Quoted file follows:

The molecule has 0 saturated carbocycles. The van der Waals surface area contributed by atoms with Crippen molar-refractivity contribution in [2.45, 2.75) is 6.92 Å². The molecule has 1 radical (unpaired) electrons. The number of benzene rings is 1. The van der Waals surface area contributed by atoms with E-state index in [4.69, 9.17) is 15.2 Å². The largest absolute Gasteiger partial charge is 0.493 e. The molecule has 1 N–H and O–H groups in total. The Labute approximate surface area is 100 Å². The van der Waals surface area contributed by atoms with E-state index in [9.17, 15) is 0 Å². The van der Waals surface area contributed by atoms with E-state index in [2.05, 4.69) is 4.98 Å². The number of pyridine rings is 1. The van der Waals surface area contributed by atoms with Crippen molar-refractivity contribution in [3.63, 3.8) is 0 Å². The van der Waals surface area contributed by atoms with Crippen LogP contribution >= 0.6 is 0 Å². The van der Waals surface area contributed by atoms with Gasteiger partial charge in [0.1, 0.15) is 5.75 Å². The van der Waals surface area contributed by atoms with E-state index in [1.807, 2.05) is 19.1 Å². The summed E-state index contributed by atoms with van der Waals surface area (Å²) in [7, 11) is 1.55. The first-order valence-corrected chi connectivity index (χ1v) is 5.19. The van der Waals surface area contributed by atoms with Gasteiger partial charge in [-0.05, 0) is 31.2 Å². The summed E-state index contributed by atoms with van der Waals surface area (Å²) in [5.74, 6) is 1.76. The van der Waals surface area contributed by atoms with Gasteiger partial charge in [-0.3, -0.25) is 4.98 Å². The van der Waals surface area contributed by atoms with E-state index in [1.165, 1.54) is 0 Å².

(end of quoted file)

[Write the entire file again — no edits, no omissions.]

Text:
The molecule has 0 saturated carbocycles. The van der Waals surface area contributed by atoms with Crippen molar-refractivity contribution in [2.45, 2.75) is 6.92 Å². The molecule has 1 radical (unpaired) electrons. The number of benzene rings is 1. The van der Waals surface area contributed by atoms with E-state index in [4.69, 9.17) is 15.2 Å². The largest absolute Gasteiger partial charge is 0.493 e. The molecule has 1 N–H and O–H groups in total. The Labute approximate surface area is 100 Å². The van der Waals surface area contributed by atoms with E-state index in [9.17, 15) is 0 Å². The van der Waals surface area contributed by atoms with E-state index in [2.05, 4.69) is 4.98 Å². The number of pyridine rings is 1. The van der Waals surface area contributed by atoms with Crippen molar-refractivity contribution in [3.63, 3.8) is 0 Å². The van der Waals surface area contributed by atoms with Crippen LogP contribution >= 0.6 is 0 Å². The van der Waals surface area contributed by atoms with Gasteiger partial charge in [0.1, 0.15) is 5.75 Å². The van der Waals surface area contributed by atoms with E-state index in [1.807, 2.05) is 19.1 Å². The summed E-state index contributed by atoms with van der Waals surface area (Å²) in [7, 11) is 1.55. The first-order valence-corrected chi connectivity index (χ1v) is 5.19. The van der Waals surface area contributed by atoms with Gasteiger partial charge in [-0.05, 0) is 31.2 Å². The summed E-state index contributed by atoms with van der Waals surface area (Å²) in [5.74, 6) is 1.76. The van der Waals surface area contributed by atoms with Gasteiger partial charge in [-0.3, -0.25) is 4.98 Å². The van der Waals surface area contributed by atoms with E-state index in [1.165, 1.54) is 0 Å².